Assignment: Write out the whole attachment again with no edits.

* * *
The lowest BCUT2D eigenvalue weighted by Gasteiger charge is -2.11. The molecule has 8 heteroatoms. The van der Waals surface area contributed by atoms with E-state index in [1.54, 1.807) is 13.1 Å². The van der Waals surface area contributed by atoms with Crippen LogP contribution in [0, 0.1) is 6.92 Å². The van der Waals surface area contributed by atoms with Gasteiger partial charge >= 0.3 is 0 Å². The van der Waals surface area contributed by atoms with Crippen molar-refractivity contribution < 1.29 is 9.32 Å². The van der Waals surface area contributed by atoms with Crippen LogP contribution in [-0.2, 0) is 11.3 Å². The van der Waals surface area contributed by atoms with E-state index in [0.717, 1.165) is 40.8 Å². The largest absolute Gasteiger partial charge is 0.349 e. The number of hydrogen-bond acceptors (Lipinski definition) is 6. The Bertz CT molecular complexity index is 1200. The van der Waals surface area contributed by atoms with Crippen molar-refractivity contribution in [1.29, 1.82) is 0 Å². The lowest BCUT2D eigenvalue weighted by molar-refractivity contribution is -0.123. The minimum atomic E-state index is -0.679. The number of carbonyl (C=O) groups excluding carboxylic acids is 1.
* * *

The lowest BCUT2D eigenvalue weighted by Gasteiger charge is -2.11. The molecule has 8 heteroatoms. The van der Waals surface area contributed by atoms with E-state index in [1.54, 1.807) is 13.1 Å². The van der Waals surface area contributed by atoms with Crippen LogP contribution in [0, 0.1) is 6.92 Å². The van der Waals surface area contributed by atoms with Gasteiger partial charge >= 0.3 is 0 Å². The van der Waals surface area contributed by atoms with Crippen molar-refractivity contribution < 1.29 is 9.32 Å². The van der Waals surface area contributed by atoms with Crippen LogP contribution in [-0.2, 0) is 11.3 Å². The van der Waals surface area contributed by atoms with E-state index in [0.717, 1.165) is 40.8 Å². The largest absolute Gasteiger partial charge is 0.349 e. The number of hydrogen-bond acceptors (Lipinski definition) is 6. The Bertz CT molecular complexity index is 1200. The van der Waals surface area contributed by atoms with Crippen molar-refractivity contribution in [1.29, 1.82) is 0 Å². The lowest BCUT2D eigenvalue weighted by molar-refractivity contribution is -0.123. The minimum atomic E-state index is -0.679. The number of carbonyl (C=O) groups excluding carboxylic acids is 1.